The recent jump in penalties handed out to farmers warrants an immediate review of the inspection regime, according to Fianna Fail’s Agriculture Spokesperson Charlie McConalogue.

McConalogue has called upon the Minister for Agriculture, Food and the Marine, Michael Creed, to carry out a review.

This follows on from the Fianna Fail TD receiving figures from the department which reportedly indicated that that 33% of farmers inspected for cross compliance last year were hit with penalties – representing an increase of over 40% compared to 2010 figures, McConalogue explained.

The figures also show that there has been a large fall-off in the number of farmers who were clear of any cross compliance breaches – down from 71% in 2010 to 39% in 2016.

More and more penalties are being applied to farmers as a result of the rise in the number and complexity of Common Agricultural Policy (CAP) schemes, McConalogue said.

Farmers are doing everything within their power to comply with increasingly complex and bureaucratic requirements to draw down payments, and many now view the inspections regime as unfair, and claim that it is resulting in disproportionate penalties.

“I don’t believe that penalties should be placed on farmers retrospectively unless intentional fraud is suspected. Where genuine errors occur or where simple non-compliance issues arise, farmers should be given a warning and an opportunity to address the error without the threat of penalties.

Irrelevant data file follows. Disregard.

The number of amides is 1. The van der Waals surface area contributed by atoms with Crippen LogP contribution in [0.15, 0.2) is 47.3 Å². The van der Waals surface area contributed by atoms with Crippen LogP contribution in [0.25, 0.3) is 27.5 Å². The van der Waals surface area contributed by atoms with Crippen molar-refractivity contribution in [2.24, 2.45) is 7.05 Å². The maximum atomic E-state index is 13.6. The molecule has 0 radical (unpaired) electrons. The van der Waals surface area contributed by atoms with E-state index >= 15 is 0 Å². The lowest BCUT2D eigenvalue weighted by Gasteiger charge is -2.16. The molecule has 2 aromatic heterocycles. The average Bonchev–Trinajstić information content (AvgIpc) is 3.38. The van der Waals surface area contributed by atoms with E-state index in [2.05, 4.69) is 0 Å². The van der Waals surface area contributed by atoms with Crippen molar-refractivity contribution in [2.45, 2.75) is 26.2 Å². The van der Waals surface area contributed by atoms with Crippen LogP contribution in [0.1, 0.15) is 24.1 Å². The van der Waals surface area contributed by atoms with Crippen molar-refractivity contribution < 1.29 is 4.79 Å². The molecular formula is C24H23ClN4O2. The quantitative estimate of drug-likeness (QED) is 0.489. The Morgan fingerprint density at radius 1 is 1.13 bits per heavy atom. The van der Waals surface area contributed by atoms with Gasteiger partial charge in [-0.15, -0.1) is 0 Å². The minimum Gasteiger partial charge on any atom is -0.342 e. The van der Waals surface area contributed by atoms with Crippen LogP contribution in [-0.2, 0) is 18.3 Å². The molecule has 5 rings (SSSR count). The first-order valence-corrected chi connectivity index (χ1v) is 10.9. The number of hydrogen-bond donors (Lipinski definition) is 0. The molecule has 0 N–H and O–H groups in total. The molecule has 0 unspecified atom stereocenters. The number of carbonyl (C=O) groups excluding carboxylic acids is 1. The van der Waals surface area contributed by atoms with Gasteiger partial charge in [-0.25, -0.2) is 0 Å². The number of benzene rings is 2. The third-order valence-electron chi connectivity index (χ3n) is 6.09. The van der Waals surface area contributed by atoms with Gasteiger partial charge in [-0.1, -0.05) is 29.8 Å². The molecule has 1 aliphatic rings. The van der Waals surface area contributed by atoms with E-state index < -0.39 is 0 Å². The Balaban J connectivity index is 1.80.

“A long overdue review of the Agriculture Appeals Office has been announced by the government. It is vital that these latest statistics are discussed with all farmer stakeholders with a view to ensure there is a fair inspection and appeals system in place,” he concluded.

Similar calls for a full review and reform of the department’s inspections and penalty regime were also made by the Irish Farmers’ Association (IFA) Deputy President Richard Kennedy.

It is very worrying that the department figures are showing that more farmers are ending up with a financial penalty following inspection, he added.

“The inspection and penalty system needs to be fundamentally reformed from a regime that sets out to penalise farmers to a system that helps farmers to meet the requirements.

“There is a real need for greater tolerances and a yellow card system whereby farmers can correct unintentional errors without penalty,” Kennedy concluded.